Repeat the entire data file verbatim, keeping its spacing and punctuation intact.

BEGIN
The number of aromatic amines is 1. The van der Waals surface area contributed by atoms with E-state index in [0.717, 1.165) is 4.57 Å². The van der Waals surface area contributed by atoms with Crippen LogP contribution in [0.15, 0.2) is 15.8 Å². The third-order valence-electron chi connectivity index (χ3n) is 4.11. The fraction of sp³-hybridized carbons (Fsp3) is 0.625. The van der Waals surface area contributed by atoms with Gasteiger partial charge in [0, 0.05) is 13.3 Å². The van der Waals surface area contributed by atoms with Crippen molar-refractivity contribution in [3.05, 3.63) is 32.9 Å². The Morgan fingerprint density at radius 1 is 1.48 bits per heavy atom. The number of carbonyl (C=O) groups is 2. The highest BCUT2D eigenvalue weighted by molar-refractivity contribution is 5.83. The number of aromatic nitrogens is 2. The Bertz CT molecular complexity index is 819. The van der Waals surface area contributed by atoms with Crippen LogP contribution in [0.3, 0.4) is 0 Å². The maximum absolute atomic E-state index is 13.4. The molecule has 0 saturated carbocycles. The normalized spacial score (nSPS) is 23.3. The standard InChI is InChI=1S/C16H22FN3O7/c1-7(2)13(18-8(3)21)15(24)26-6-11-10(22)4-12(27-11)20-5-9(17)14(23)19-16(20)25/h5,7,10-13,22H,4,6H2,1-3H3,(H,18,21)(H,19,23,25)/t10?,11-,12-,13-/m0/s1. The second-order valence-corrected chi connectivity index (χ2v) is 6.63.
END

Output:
The number of aromatic amines is 1. The van der Waals surface area contributed by atoms with E-state index in [0.717, 1.165) is 4.57 Å². The van der Waals surface area contributed by atoms with Crippen LogP contribution in [0.15, 0.2) is 15.8 Å². The third-order valence-electron chi connectivity index (χ3n) is 4.11. The fraction of sp³-hybridized carbons (Fsp3) is 0.625. The van der Waals surface area contributed by atoms with Gasteiger partial charge in [0, 0.05) is 13.3 Å². The van der Waals surface area contributed by atoms with Crippen molar-refractivity contribution in [3.05, 3.63) is 32.9 Å². The Morgan fingerprint density at radius 1 is 1.48 bits per heavy atom. The number of carbonyl (C=O) groups is 2. The highest BCUT2D eigenvalue weighted by molar-refractivity contribution is 5.83. The number of aromatic nitrogens is 2. The Bertz CT molecular complexity index is 819. The van der Waals surface area contributed by atoms with Crippen LogP contribution in [0.3, 0.4) is 0 Å². The maximum absolute atomic E-state index is 13.4. The molecule has 0 saturated carbocycles. The normalized spacial score (nSPS) is 23.3. The standard InChI is InChI=1S/C16H22FN3O7/c1-7(2)13(18-8(3)21)15(24)26-6-11-10(22)4-12(27-11)20-5-9(17)14(23)19-16(20)25/h5,7,10-13,22H,4,6H2,1-3H3,(H,18,21)(H,19,23,25)/t10?,11-,12-,13-/m0/s1. The second-order valence-corrected chi connectivity index (χ2v) is 6.63.